It has emerged that Rory McIlRoy may be saved from having to decide whether to play for Ireland or Great Britain at the 2016 Olympics in Brazil. Peter Dawson, Chief Executive with the Royal and Ancient Golf Club has come out to say that, “I think because Rory’s history of playing for Ireland at amateur level and, I think at World Cup level, that there may be a regulation within the Olympic rules that would require him to stay with that”. He went on to say, “It’s quite ambiguous really but there is a rule that a player who has represented one nation at a previous world championships from certain countries, that carries with you.”
This will come as a major relief to the 23 year old County Down golfer, who had yet to make a call on this sensitive issue. Dawson also added, “I would very much like to take this burden of choice away from the player if we can possibly do it because it’s not fair to him.”
Burden it may be but the problem now of course is the decision may be taken out of his hands, but he has made statements in the past that would lead to believe, that he would in fact have chosen to play for Great Britain. He has said, “Whatever decision I make, whether that’s play for Ireland, play for Britain, not play at all maybe just because I don’t want to upset too many people…”
“I’ve got three options; I either play for one side or the other or I don’t play.”
He has acknowledged the knife edge that he could be walking on, “I am in an extremely sensitive and difficult position and I conveyed as much in a recent newspaper interview.”
Irish sports fans are a passionate lot and to be represented at such a high level in a sport is always welcome. But to be represented by someone that isn’t showing full commitment, is somewhat different. McIlroys past comments on this matter may yet come back to haunt him, “I am a proud product of Irish golf and the Golfing Union of Ireland. I am also a proud Ulsterman who grew up in Northern Ireland which is part of the United Kingdom. That is my background and always will be.”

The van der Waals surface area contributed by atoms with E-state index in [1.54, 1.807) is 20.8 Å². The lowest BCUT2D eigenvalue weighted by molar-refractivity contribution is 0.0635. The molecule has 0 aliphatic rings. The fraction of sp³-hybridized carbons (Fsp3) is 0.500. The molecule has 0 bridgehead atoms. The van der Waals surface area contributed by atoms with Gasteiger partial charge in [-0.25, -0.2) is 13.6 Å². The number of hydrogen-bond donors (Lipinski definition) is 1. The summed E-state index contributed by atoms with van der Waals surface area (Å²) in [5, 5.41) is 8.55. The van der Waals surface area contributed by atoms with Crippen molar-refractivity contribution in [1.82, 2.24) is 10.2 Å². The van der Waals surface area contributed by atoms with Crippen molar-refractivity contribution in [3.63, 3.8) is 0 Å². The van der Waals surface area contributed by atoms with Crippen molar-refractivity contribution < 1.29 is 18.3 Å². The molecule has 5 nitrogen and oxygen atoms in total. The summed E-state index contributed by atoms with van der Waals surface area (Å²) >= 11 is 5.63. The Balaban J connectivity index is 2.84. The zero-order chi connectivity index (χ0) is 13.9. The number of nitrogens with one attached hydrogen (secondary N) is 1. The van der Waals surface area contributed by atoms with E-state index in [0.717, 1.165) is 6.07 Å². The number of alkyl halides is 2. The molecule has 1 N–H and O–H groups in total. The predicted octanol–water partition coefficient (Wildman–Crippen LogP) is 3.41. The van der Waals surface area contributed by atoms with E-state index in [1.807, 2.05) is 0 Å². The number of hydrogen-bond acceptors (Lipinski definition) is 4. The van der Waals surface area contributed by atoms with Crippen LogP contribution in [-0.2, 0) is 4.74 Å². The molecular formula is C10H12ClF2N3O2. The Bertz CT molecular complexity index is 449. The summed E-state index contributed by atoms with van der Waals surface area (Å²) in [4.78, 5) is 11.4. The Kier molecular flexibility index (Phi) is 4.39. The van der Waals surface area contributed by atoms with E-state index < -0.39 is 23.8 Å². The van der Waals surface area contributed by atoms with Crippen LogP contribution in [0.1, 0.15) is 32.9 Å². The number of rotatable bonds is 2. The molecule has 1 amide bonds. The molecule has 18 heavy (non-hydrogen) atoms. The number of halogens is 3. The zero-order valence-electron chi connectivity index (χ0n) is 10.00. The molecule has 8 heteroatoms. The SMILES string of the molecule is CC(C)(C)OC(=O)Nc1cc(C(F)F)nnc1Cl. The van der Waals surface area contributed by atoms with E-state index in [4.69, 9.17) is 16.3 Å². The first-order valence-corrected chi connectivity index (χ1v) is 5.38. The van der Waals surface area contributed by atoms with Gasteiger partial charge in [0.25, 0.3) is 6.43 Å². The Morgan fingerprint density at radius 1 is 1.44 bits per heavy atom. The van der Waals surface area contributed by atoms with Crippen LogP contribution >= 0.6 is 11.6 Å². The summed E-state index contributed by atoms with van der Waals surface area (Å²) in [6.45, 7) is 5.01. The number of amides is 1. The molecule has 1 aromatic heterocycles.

“I receive great support from both Irish and British fans alike and it is greatly appreciated.” His efforts to appease both sides are very apparent, but he did go on to say “What makes it such an awful position to be in is I have grown up my whole life playing for Ireland under the Golfing Union of Ireland umbrella. But the fact is I have always felt more British than Irish. Maybe it is the way I was brought up, I don’t know, but I have always felt more of a connection with the UK than with Ireland.” So, there lies the problem. He may not have come straight out and picked a side but he did lean heavily towards representing Great Britain. There have been plenty of soccer players that wore the Green of Ireland that were born in England but understandably none have said that they felt more British than Irish. Because he has been brought up under the wings of the Golf Union of Ireland, Irish fans may feel that he owes them.
He has indicated that much, “And so I have to weigh that up against the fact that I have always played for Ireland and so it is tough. Whatever I do, I know my decision is going to upset some people but I hope the vast majority will understand.”
This is not the first time that McIlroys passion for a team event has come under scrutiny. His debut in the Ryder Cup was marred by his comments that winning a major or a world championship were ahead of winning the Ryder Cup. Although the Royal and Ancient may be about to ride in and save the young Northern Ireland golfer from making a decision either way, there will still be questions to answer. The ‘I have always felt more British’ comment will definitely be thrown back at him. Irish fans will want an assurance that he will be there to represent Ireland and be passionate wearing the green.